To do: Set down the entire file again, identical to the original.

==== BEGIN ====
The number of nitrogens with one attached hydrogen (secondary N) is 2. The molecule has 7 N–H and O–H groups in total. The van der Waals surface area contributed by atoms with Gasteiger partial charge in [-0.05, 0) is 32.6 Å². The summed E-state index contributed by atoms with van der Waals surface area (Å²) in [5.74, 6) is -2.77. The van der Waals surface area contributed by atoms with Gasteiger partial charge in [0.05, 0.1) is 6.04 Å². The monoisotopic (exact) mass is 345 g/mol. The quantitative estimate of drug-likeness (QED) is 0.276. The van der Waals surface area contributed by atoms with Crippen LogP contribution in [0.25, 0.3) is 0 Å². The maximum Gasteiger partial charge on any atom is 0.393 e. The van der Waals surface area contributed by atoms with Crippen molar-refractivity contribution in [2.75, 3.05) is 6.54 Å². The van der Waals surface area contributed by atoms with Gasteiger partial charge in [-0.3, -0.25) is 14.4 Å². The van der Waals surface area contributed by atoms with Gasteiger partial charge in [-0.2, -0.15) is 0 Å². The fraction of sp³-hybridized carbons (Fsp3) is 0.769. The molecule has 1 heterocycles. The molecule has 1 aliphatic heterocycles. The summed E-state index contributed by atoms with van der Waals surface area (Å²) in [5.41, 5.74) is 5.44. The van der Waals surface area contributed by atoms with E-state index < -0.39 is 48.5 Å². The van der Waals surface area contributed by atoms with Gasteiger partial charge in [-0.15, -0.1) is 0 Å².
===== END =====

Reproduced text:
The number of nitrogens with one attached hydrogen (secondary N) is 2. The molecule has 7 N–H and O–H groups in total. The van der Waals surface area contributed by atoms with Gasteiger partial charge in [-0.05, 0) is 32.6 Å². The summed E-state index contributed by atoms with van der Waals surface area (Å²) in [5.74, 6) is -2.77. The van der Waals surface area contributed by atoms with Gasteiger partial charge in [0.05, 0.1) is 6.04 Å². The monoisotopic (exact) mass is 345 g/mol. The quantitative estimate of drug-likeness (QED) is 0.276. The van der Waals surface area contributed by atoms with Crippen LogP contribution in [0.25, 0.3) is 0 Å². The maximum Gasteiger partial charge on any atom is 0.393 e. The van der Waals surface area contributed by atoms with Crippen molar-refractivity contribution in [2.75, 3.05) is 6.54 Å². The van der Waals surface area contributed by atoms with Gasteiger partial charge in [-0.3, -0.25) is 14.4 Å². The van der Waals surface area contributed by atoms with Gasteiger partial charge in [-0.2, -0.15) is 0 Å². The fraction of sp³-hybridized carbons (Fsp3) is 0.769. The molecule has 1 heterocycles. The molecule has 1 aliphatic heterocycles. The summed E-state index contributed by atoms with van der Waals surface area (Å²) in [5.41, 5.74) is 5.44. The van der Waals surface area contributed by atoms with E-state index < -0.39 is 48.5 Å². The van der Waals surface area contributed by atoms with Gasteiger partial charge in [-0.15, -0.1) is 0 Å².